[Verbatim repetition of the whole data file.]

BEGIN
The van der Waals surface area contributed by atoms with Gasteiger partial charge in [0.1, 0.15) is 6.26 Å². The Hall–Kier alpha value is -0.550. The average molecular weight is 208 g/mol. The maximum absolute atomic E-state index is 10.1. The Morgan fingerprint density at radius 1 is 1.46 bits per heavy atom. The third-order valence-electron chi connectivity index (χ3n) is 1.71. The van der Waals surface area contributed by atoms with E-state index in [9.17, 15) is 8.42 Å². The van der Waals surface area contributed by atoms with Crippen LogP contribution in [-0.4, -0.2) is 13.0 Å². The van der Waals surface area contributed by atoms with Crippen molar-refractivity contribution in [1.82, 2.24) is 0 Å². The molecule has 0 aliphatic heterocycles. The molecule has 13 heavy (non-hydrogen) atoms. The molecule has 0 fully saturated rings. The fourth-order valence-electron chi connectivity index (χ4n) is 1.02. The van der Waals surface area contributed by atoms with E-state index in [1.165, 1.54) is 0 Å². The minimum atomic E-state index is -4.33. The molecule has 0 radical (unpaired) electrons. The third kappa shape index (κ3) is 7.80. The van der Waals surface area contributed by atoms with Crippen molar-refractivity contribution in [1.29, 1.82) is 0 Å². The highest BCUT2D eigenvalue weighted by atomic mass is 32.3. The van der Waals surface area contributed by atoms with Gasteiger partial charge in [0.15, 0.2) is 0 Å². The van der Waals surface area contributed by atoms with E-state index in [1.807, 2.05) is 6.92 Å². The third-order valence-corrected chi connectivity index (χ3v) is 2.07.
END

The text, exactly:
The van der Waals surface area contributed by atoms with Gasteiger partial charge in [0.1, 0.15) is 6.26 Å². The Hall–Kier alpha value is -0.550. The average molecular weight is 208 g/mol. The maximum absolute atomic E-state index is 10.1. The Morgan fingerprint density at radius 1 is 1.46 bits per heavy atom. The third-order valence-electron chi connectivity index (χ3n) is 1.71. The van der Waals surface area contributed by atoms with E-state index in [9.17, 15) is 8.42 Å². The van der Waals surface area contributed by atoms with Crippen LogP contribution in [-0.4, -0.2) is 13.0 Å². The van der Waals surface area contributed by atoms with Crippen molar-refractivity contribution in [1.82, 2.24) is 0 Å². The molecule has 0 aliphatic heterocycles. The molecule has 13 heavy (non-hydrogen) atoms. The molecule has 0 fully saturated rings. The fourth-order valence-electron chi connectivity index (χ4n) is 1.02. The van der Waals surface area contributed by atoms with E-state index in [1.165, 1.54) is 0 Å². The minimum atomic E-state index is -4.33. The molecule has 0 radical (unpaired) electrons. The third kappa shape index (κ3) is 7.80. The van der Waals surface area contributed by atoms with Crippen molar-refractivity contribution in [1.29, 1.82) is 0 Å². The highest BCUT2D eigenvalue weighted by atomic mass is 32.3. The van der Waals surface area contributed by atoms with Gasteiger partial charge in [0.15, 0.2) is 0 Å². The van der Waals surface area contributed by atoms with E-state index in [1.807, 2.05) is 6.92 Å². The third-order valence-corrected chi connectivity index (χ3v) is 2.07.